Jan-Feb 2020 - ChannelVision Magazine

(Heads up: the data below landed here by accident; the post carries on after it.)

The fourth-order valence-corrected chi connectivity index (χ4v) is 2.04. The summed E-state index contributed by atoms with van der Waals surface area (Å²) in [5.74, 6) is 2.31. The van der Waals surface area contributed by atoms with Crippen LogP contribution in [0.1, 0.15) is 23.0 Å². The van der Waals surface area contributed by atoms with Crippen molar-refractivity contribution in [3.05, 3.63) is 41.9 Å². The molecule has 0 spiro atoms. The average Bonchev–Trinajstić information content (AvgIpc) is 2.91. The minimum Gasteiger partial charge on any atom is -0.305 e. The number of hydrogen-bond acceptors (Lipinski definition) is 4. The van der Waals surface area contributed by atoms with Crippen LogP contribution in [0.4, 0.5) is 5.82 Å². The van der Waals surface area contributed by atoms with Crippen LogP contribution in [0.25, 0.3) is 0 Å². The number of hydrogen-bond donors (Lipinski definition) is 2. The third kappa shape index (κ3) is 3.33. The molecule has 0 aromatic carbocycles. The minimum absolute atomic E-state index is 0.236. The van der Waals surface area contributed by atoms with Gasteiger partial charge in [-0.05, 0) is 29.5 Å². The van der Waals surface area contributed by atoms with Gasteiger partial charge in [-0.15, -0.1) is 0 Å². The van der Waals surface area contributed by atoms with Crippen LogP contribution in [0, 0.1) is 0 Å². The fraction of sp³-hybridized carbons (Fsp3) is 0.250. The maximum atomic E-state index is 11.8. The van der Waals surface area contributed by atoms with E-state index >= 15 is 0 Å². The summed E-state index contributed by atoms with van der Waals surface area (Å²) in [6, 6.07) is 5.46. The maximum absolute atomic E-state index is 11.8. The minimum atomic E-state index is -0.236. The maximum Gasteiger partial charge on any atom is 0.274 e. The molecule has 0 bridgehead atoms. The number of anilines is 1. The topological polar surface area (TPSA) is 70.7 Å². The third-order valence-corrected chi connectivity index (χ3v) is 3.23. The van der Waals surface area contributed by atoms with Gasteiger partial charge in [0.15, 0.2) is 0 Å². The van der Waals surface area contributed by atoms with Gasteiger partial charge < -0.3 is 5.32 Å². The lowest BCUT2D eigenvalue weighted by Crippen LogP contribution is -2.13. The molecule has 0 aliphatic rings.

N etwork solution providers have a challenging job nowadays, managing vendor expectations, customer questions and concerns, and fierce competition from other channel companies. Margins are squeezed by commoditization of the offerings by you and your competitors. In addition to understanding the design and applica- tions of products in your portfolio, you also have a quota to achieve, and cus- tomer relationships to manage, grow and protect from competitors. Indeed, channel sales can be a dog-eat-dog world. And for those IT solution providers managing network visibility solutions for monitoring and security products, mistakes often can result in lost revenue and customers. Following are four key but all-too-com- mon mistakes every solution provider offering network visibility solutions should keep in mind in order to stand out from the competition, keep custom- ers happy and make more money. 1. Being a salesperson, not a con- sultant – Customers look to the chan- nel for support in identifying the right equipment and services for their needs – whether that be an incremental deploy- ment or a complete network upgrade project. Developing and automatically proposing a “cookie cutter” solution for all customers is a mistake. Take the time to listen to your customer. Ask questions. Discuss the present and the future. Look beyond the equipment and core service the customer is requesting and make suggestions that will complement to- day’s plans, as well as tomorrow’s. Your customer may be very experienced and technically capable, but no one thinks of everything, every time. Probing ques- tions and comprehensive discussions about the network may help develop new ideas in your mind, as well as the customer’s. Using this approach, your proposal will be the only one that meets the highly nuanced needs your customer has conveyed. Being a consultant brings competitive edge, loyalty, repeat busi- ness and a reliable revenue stream. 2. Mixing up network visibility solutions – Network test access points (TAPs) and packet brokers have similar features but getting them confused can be a major mistake. Only TAPs offer failsafe connections to monitoring and security tools. Deploying a packet broker where a TAP should be deployed could result in a complete link failure (if power is cut off from the packet broker). The differ- ence is that network TAPs will keep live network traffic flowing even if the power is lost, providing a consistent, reliable flow of data to key network monitoring and se- curity tools. More complex networks may use TAPs and packet brokers together, in which case it’s critical that you ensure all network-side connections are made with a TAP, while tool connections are consoli- dated on a packet broker. 3. Failing to consider link and bandwidth growth – As most IT solu- tion providers know, network links and speeds will inevitably grow over time, and customers need to be prepared for those changes. Budget concerns may prevent network managers from discuss- ing their future plans, but if you bring up the subject of scale proactively, you’re more likely to gain valuable information about their future priorities and roadmap that may present an opportunity for a competitive edge. Helping a customer meet today’s network demands and presenting a budget-friendly solution to scale in the future will make your propos- al stand out from the pack. Look for flex- ible, modular network visibility solutions FOUR MISTAKESTO AVOID WHEN OFFERING NETWORK VISIBILITY SOLUTIONS By Alastair Hartrup that can grow incrementally, eliminating expensive rip-and-replace upgrades. 4. Fear of limiting sales potential – Deploying sophisticated network visibility solutions for your customers can actu- ally bring about a level of efficiency that reduces the number of monitoring and security tools needed over time. For ex- ample, advanced load balancing capabili- ties allow lower-speed, legacy monitoring and security tools to continue operating when network links are upgraded to faster speeds. Additionally, providing aggrega- tion capabilities that allow a single tool to manage multiple links also can reduce the total number of new tools your customer’s actually need to purchase for a network upgrade project. Why would anyone limit additional tool revenue? If you are re- sponding to a competitive RFP, you may need to cut equipment costs. The above approach can help cut CAPEX without re- ducing functionality of the tools, thus mak- ing your bid more price competitive without reducing profit margin. This approach also can make you a trusted business partner to your customer, better positioning your company to tap into ongoing revenue streams, beyond one-off sales. Selling and managing networking solu- tions can be tough. Avoid these costly mis- takes and incorporate the above tips to pro- vide better network visibility solutions and monitoring and security tools and support for your customers. This will help differenti- ate your business from the competition and solidify ongoing customer relationships. o Alastair Hartrup is the CEO and founder of Network Critical, a company that provides network TAPs and packet brokers, which help organizations increase visibility across dynamic and complex networks. CORE COMMUNICATIONS 54 CHANNEL VISION | January - February, 2020